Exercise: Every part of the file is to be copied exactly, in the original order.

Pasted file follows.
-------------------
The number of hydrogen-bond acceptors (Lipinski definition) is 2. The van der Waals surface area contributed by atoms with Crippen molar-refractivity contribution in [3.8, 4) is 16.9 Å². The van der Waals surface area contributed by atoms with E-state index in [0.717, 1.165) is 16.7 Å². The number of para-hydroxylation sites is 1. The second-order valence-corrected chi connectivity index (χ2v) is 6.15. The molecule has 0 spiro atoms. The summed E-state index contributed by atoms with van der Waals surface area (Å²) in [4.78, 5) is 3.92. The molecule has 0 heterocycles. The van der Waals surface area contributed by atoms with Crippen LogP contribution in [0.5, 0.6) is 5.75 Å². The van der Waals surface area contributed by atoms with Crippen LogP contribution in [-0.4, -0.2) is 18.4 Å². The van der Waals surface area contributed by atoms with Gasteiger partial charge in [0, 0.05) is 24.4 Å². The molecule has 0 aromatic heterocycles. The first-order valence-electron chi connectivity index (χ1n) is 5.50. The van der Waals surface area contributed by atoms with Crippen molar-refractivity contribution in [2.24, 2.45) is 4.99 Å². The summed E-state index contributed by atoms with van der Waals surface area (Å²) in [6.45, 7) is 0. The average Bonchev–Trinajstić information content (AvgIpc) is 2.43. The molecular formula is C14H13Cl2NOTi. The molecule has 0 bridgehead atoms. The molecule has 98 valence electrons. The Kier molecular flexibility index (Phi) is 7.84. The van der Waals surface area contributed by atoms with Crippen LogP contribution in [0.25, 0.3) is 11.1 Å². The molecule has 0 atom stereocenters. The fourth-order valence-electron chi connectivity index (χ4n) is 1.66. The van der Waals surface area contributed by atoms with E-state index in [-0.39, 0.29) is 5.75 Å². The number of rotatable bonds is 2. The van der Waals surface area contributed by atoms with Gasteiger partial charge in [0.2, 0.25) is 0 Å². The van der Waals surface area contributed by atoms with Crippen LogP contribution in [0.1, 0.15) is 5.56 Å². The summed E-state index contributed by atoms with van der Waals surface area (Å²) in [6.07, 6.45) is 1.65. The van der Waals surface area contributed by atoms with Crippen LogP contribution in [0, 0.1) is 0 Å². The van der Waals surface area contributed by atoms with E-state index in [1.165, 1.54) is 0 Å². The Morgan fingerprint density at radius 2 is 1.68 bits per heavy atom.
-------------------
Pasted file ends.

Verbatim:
The number of hydrogen-bond acceptors (Lipinski definition) is 2. The van der Waals surface area contributed by atoms with Crippen molar-refractivity contribution in [3.8, 4) is 16.9 Å². The van der Waals surface area contributed by atoms with E-state index in [0.717, 1.165) is 16.7 Å². The number of para-hydroxylation sites is 1. The second-order valence-corrected chi connectivity index (χ2v) is 6.15. The molecule has 0 spiro atoms. The summed E-state index contributed by atoms with van der Waals surface area (Å²) in [4.78, 5) is 3.92. The molecule has 0 heterocycles. The van der Waals surface area contributed by atoms with Crippen LogP contribution in [0.5, 0.6) is 5.75 Å². The van der Waals surface area contributed by atoms with Crippen LogP contribution in [-0.4, -0.2) is 18.4 Å². The van der Waals surface area contributed by atoms with Gasteiger partial charge in [0, 0.05) is 24.4 Å². The molecule has 0 aromatic heterocycles. The first-order valence-electron chi connectivity index (χ1n) is 5.50. The van der Waals surface area contributed by atoms with Crippen molar-refractivity contribution in [2.24, 2.45) is 4.99 Å². The summed E-state index contributed by atoms with van der Waals surface area (Å²) in [6.45, 7) is 0. The average Bonchev–Trinajstić information content (AvgIpc) is 2.43. The molecular formula is C14H13Cl2NOTi. The molecule has 0 bridgehead atoms. The molecule has 98 valence electrons. The Kier molecular flexibility index (Phi) is 7.84. The van der Waals surface area contributed by atoms with Crippen LogP contribution in [0.25, 0.3) is 11.1 Å². The molecule has 0 atom stereocenters. The fourth-order valence-electron chi connectivity index (χ4n) is 1.66. The van der Waals surface area contributed by atoms with E-state index in [-0.39, 0.29) is 5.75 Å². The number of rotatable bonds is 2. The van der Waals surface area contributed by atoms with Gasteiger partial charge in [0.2, 0.25) is 0 Å². The van der Waals surface area contributed by atoms with Crippen LogP contribution in [0.1, 0.15) is 5.56 Å². The summed E-state index contributed by atoms with van der Waals surface area (Å²) in [6.07, 6.45) is 1.65. The van der Waals surface area contributed by atoms with Crippen LogP contribution in [0, 0.1) is 0 Å². The van der Waals surface area contributed by atoms with E-state index in [1.165, 1.54) is 0 Å². The Morgan fingerprint density at radius 2 is 1.68 bits per heavy atom.